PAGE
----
7 Nigerian filmmakers pushing boundaries beyond Nollywood

Story highlights

  • The content being created on the periphery of Nollywood is most likely to cross over internationally
  • It marks a refreshing change from the slap-and-dash charm of Nollywood productions

Nadia Denton is curator of Beyond Nollywood part of the Black Star season at the British Film Institute (BFI) and the author of 'The Nigerian Filmmaker's Guide to Success: Beyond Nollywood'. The opinions expressed in this commentary are solely those of the author.

(CNN)There are some exciting content emerging from the Nigerian film space which is largely obscured from view because it does not fit the Nollywood model. The content on the periphery of Nollywood -- Beyond Nollywood as I have termed it is a growth area within the Nigerian film industry and in my opinion the most likely to cross over internationally.

Beyond Nollywood Green White Green
The Beyond Nollywood weekender presents a motley collective of filmmakers who are creating work that subverts Nollywood both in content and style. Creatives who have interesting things to say about Nigerian culture that is frankly not out there and gives some indication of what is to come from this young industry.
    Director of Green White Green: And All the Beautiful Colours in My Mosaic of Madness, Abba T Makama says that he made his feature to inspire the youth.
      Young people, who incidentally make up 65% of Nigeria's under 35s rarely appear in Nollywood films. Makama's visual sensitivities come to bear in this coming of age piece, the first art-house indie to emerge from Nigeria.
      The film had its world premiere at the recent Toronto International Film Festival and will soon appear on Netflix. What's so unique about Makama's direction is his painstaking attention to the craft of filmmaking -- a refreshing change from the slap-and-dash charm of Nollywood productions.
      Makama, who studied film at New York University refers to himself as a 'creator' shying away from terms like 'artist' and 'filmmaker'. It is perhaps this unwillingness to be categorized that has allowed him to freely explore and paint a new Nigerian film canvas.
      Young titan director Ishaya Bako hit the headlines in 2012 when his documentary, Fuelling Poverty, a response to the fuel subsidy protests in Nigeria attracted the wrath of the Nigerian Censors Board and was immediately banned.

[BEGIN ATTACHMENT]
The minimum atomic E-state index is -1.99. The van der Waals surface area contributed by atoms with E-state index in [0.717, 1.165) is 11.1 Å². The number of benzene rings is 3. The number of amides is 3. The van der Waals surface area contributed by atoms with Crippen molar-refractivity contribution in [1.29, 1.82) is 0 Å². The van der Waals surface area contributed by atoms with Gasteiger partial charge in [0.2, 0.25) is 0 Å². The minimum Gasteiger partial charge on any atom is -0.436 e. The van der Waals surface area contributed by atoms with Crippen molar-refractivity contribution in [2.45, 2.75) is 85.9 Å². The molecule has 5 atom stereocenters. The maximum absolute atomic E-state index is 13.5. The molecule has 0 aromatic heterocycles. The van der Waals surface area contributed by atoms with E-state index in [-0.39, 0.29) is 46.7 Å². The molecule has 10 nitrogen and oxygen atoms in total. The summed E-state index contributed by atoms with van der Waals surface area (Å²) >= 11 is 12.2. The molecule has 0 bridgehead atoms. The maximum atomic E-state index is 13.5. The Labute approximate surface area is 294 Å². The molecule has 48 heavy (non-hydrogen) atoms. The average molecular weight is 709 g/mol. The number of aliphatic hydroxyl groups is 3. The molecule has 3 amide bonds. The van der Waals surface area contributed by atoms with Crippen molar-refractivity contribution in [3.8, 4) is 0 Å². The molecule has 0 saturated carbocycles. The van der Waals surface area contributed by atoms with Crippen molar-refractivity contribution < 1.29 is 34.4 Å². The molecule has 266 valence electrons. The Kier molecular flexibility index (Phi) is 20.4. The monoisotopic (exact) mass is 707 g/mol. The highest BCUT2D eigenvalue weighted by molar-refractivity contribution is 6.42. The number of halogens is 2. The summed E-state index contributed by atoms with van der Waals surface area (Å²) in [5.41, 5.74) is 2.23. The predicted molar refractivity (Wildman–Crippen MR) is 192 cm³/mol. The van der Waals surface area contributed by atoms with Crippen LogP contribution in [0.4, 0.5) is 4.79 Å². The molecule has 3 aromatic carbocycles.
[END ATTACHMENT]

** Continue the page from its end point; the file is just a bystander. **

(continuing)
Strong female narratives

      Bako, a graduate of London Film School has gone on make more socially conscious films including Silent Tears and Henna. Bako has shown himself an unlikely champion of the feminine, making films that have a strong female narrative at its heart.
      Last year he directed his first feature, Road to Yesterday, with Nollywood starlet Genevieve Nnaji. An activist filmmaker in the making, Bako's direction is most assured when he holds his camera in hand interrogating his society.
      Tope Oshin is one of Nigeria's most prolific TV directors having overseen nearly 500 episodes of Africa's biggest drama series - Tinsel, Hotel Majestic and Hush.
      This feisty mother of three takes up the 'gender debate' with much aplomb arguing that "in any field, a woman is more thorough than her male counterparts." Her short film Ireti which is about a woman's bid to be free from the chains that imprison her sees Oshin come into her most expressive self.
      She comments that she makes films "to create a perfect version of the flaws [she] sees in the world around [her]." The Women of Nollywood: Amaka's Kin, is a film that sees Oshin paying tribute to one of the doyins of Nollywood the late Amaka Igwe.
      Armed with these impressive credits under her belt, Oshin is set to emerge as the female conscience of the Nigeria film industry.